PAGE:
Avoid disappointment: Whether you need help from a copywriter like me, a graphic designer, a web guru, a stager, a photographer, or any other freelance service provider, don’t wait until the last minute to get in touch!
I’ve lost count of how many times I’ve had to say “Sorry, I can't do that” to someone who needed a real estate bio, a few pages of web copy, a property description for the MLS or a magazine ad, or a customized prospecting letter, simply because they waited too long to ask for help.
Last week I had an inquiry from an agent who said she’d been trying to write her own bio, but just couldn’t get it to come out sounding good. She asked how long it would take me to write it for her, and I gave her my standard answer: I ask for a 3-week deadline and then try to be finished within a week or ten days. It doesn’t take that long to write a bio, but there is always other work in line ahead of new projects.
She said “Oh, that won’t work. It was due yesterday.”
This week, an agent told me that she guessed she’d have to try to do it herself because it was due the next day.
Meanwhile, producing a good bio in one day is impossible. Even if I had nothing else to do or was willing to push aside my other clients in order to do a rush job, it simply wouldn’t work.
First, the agents have to fill out my questionnaire so I have some knowledge of their personality and how they work. Most can’t get the questions answered in one day. Then I have to study the answers and read their testimonials. I also read any other bios they may have written, just to get a feel for what they think is most important about their service. Then – an important step - I read through all of it another time or two and think about it before I begin to write.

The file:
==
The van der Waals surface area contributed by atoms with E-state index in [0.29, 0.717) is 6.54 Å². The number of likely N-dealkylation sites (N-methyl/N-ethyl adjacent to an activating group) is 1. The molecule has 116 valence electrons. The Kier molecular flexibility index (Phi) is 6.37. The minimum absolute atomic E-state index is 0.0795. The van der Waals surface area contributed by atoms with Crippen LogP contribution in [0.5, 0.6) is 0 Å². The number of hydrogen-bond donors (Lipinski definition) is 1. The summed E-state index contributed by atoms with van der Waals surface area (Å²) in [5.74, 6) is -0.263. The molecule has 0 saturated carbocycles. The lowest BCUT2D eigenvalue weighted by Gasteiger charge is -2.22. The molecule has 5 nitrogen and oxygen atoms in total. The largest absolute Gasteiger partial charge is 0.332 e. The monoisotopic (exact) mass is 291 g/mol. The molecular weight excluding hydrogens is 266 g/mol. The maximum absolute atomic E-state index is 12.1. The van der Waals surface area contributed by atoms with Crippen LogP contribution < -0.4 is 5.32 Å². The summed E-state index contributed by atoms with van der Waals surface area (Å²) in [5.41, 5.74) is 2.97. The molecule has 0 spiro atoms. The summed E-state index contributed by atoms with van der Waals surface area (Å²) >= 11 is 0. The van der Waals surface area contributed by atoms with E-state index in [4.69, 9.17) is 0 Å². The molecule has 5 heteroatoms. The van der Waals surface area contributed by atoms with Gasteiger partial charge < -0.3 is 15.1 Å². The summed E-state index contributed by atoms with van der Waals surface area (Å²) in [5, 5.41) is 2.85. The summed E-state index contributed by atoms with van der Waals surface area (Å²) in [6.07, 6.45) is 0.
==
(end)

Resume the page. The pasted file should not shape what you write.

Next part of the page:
Even if it was possible, why would you want to hire someone who was available to do your job the minute you called?
Isn't that kind of like seeing an area filled with busy restaurants and choosing the only one with an empty parking lot, just because you can probably get a table right away?
Wouldn’t being instantly available pretty much indicate that they didn’t have any clients? And if that's so – why?
I’ll grant you that new freelancers may fall into that category, but if someone has been in business for a while, and if they’re any good at what they do, they should be too busy to start your project immediately.
Once you’ve gotten help – cooperate!
You’ve asked someone to produce something for you – so be available and responsive when you get questions and when it’s time for your feedback. Whether it’s your bio, graphics, a web design, or anything else that needs your approval, the person working for you needs to hear from you. Don’t make them write to say “Did you get what I sent?”
And - If there’s a deadline to ask for revisions, respect it. We know you’re busy – and so are we.
Finally - If you're planning to leave for a two week vacation and won't have access to your email, let that person know ahead of time.
Image courtesy of graur razvan ionut at FreeDigitalPhotos.net